Some of this is due to the New England Patriots‘ success. They have a highly efficient offense around a short passing game. It’s a copycat league. Tom Brady is never going to post a great yards per attempt because the Patriots play a certain way. Now everyone seems to be playing that way, even if they have quarterbacks who can do more than dink and dunk.

The short-passing trend probably goes all the way back to Bill Walsh and the West Coast Offense with the 49ers, but it’s more pronounced now. The shift in strategy is also probably due to the idea that interceptions are a death knell. We all play a part in that, with constant criticism for any quarterback turnover. We can’t complain about Stafford throwing too many interceptions, then congratulate him when he plays a safer game and cuts down mistakes (his current 6.7 yards per attempt would be his lowest over a full season since his rookie season) and also beat up the NFL because everyone is playing it safe. Also, to repeat: Defenses are good. As we’ve seen, offensive linemen can’t block some of the great pass rushers in the game too long, so the counter is to get the ball out fast. And defensive coordinators aren’t going to allow deep shots.

Maybe we’re so used to seeing receivers on Saturdays running free in secondaries play after play – I get why fans like a lot of points, but it’s probably worth noting that a big part of the “fun” in college football is also due to disinterested defensive play – that we forget it’s not that easy in the NFL.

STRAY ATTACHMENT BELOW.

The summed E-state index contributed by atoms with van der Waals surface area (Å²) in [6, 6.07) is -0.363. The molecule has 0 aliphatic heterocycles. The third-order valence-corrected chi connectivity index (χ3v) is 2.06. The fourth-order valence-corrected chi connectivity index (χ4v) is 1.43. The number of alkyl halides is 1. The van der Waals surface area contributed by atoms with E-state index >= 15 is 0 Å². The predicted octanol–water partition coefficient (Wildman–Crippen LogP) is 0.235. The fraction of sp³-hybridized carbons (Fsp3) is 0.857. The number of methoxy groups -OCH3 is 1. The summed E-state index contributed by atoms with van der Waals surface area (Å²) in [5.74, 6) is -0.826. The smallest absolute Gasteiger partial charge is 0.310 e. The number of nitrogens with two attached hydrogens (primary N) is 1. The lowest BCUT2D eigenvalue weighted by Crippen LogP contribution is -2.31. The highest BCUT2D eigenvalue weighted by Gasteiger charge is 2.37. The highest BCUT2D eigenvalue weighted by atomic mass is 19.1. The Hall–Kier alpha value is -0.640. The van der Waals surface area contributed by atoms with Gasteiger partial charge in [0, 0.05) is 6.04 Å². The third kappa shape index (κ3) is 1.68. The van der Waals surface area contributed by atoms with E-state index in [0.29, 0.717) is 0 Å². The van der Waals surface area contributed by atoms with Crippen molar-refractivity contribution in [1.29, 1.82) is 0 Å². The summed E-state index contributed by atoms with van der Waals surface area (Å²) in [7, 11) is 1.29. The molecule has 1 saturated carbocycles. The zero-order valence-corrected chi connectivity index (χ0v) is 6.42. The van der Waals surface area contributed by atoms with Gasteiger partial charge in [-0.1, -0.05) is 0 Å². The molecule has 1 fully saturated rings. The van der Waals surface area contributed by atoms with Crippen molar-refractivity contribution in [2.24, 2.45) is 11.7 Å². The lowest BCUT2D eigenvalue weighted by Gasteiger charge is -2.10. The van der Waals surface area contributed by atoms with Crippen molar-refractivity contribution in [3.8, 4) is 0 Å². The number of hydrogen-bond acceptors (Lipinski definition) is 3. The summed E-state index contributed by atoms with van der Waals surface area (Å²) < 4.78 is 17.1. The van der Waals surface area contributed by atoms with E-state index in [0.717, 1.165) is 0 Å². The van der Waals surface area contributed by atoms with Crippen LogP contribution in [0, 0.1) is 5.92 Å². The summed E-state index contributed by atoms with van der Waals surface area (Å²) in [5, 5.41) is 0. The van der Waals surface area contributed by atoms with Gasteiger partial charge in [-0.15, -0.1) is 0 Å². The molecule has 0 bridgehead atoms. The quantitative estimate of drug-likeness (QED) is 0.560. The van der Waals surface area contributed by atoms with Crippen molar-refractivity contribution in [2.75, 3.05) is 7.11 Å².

Quarterback play is bad: If I searched archives of NFL coverage in 1933, there would be someone saying that quarterback play has never been worse, because the Portsmouth Spartans, Cincinnati Reds and Chicago Cardinals can’t develop anyone.

Angst about quarterback play around the league is a story as old as the NFL itself, it seems. Yes, some teams are terrible at quarterback. It would be better for guys like Russell Wilson, Andy Dalton and Eli Manning if their lines could block. It would be better if stars Andrew Luck and Cam Newton (who is playing but off to a slow start) hadn’t had shoulder surgeries. Still, we’re in an era in which guys like Aaron Rodgers, Wilson, Dak Prescott, Carson Wentz, Derek Carr, Marcus Mariota, Jameis Winston, Newton, Stafford, Matt Ryan and Kirk Cousins are still in their primes and youngsters like Mitchell TrubiskyJared Goff, Patrick Mahomes, Deshaun Watson and DeShone Kizer have shown promise. And next year’s draft class at quarterback is deep and exciting.

Playing quarterback is the most impossible job in sports – again, NFL defenses are good – and there are a lot of young guys doing it at an impressive level. When the old guard moves on and goes to the Hall of Fame, the league will be fine. And people will still tell us how bad quarterback play is.

Scoring is down in the NFL. There are real reasons for that. You can watch offensive line play any Sunday and recognize that’s an issue. You can watch many games on Saturdays and not see a college team running a pro-style offense, which means fewer players are coming to the NFL ready to play (this isn’t college football’s fault, by the way; its only obligation is to win games and spread offenses accomplish that). There are probably too many NFL players on rookie deals playing key roles because they’re cheap and the NFL’s salary structure from the latest CBA unwittingly drove a lot of veterans out of the game. Thursday night games, with offenses working with stripped-down game plans on a short week, have been bad for the NFL’s product.

A lack of scoring is the NFL’s latest five-alarm fire. And it’s probably not going to get better with the Rams and 49ers on Thursday night. But if there are a bunch of points this week, next week we’ll read all about how terrible defensive play in the NFL has gotten.

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Frank Schwab is the editor of Shutdown Corner on Yahoo Sports. Have a tip? Email him at shutdown.corner@yahoo.com or follow him on Twitter!